by Marvin Lachman

EARL DERR BIGGERS – Keeper of the Keys. Bobbs-Merrill, US, hardcover, 1932. Cassell, UK, hc, 1932. Reprinted many times in both hardcover and paperback.

EARL DERR BIGGERS Keeper of the Keys

   I recently went back to a simpler time and reread Keeper of the Keys, by Earl Derr Biggers, the last of the Charlie Chan novels. Those who know Chan only from the B-movies of the ’30s and ’40s will be pleasantly surprised at how readable and well plotted the six books about him are.

   Charlie, at Lake Tahoe to find the missing son of millionaire Dudley Ward, encounters his first taste of snow. The plotting is deft, and there is depth in the portrayal of Chan, especially his reactions to bigotry and “Americanization.”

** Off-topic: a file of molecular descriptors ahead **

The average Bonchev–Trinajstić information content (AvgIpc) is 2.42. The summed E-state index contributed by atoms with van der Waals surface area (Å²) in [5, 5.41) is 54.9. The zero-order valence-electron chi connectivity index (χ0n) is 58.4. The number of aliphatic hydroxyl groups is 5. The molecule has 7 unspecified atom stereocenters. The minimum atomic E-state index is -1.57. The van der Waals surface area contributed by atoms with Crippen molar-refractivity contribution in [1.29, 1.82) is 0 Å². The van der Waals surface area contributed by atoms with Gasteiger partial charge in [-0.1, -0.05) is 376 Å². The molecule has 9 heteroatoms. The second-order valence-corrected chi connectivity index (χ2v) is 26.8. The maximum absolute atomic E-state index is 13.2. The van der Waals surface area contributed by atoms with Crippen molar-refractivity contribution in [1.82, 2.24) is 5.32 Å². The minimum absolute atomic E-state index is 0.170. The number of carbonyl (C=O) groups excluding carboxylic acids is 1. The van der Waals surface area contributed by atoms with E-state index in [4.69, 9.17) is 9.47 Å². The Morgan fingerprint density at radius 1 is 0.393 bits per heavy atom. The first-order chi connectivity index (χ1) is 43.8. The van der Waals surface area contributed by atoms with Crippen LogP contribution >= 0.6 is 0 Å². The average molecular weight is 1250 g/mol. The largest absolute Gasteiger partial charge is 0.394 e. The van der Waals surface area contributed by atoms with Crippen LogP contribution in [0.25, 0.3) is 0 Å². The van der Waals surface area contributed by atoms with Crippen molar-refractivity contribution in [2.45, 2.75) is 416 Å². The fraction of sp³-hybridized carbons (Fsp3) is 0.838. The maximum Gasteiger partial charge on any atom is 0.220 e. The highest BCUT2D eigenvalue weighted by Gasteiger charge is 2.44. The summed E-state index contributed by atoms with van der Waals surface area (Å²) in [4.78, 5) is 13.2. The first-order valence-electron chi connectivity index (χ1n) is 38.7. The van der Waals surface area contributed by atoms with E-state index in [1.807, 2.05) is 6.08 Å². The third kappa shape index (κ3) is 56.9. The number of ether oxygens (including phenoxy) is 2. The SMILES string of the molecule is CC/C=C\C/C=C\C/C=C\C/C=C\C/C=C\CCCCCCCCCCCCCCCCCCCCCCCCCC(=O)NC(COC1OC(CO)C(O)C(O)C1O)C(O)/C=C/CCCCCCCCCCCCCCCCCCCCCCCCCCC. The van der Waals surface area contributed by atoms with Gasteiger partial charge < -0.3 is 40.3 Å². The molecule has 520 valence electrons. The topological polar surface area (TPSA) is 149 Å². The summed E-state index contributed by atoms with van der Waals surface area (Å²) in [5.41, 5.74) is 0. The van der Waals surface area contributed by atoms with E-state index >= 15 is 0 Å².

Aphorisms, those sayings which occur in most Chan movies, seem more appropriate here as they embody Chan’s detective methods. As he gathers clues, he says, “We must collect in leisure what we may use in haste. The fool in a hurry drinks his tea with a fork.”

   When Chan sits down to weigh the clues, he remarks, “Thought is a lady, beautiful as jade. Events of tonight make me certain I must not neglect the lady’s company longer.”

   Most mysteries written more than fifty years ago are far more dated. Fortunately, those in the Chan series are notable exceptions.

– From The MYSTERY FANcier, Vol. 10, No. 3, Summer 1988          (slightly revised).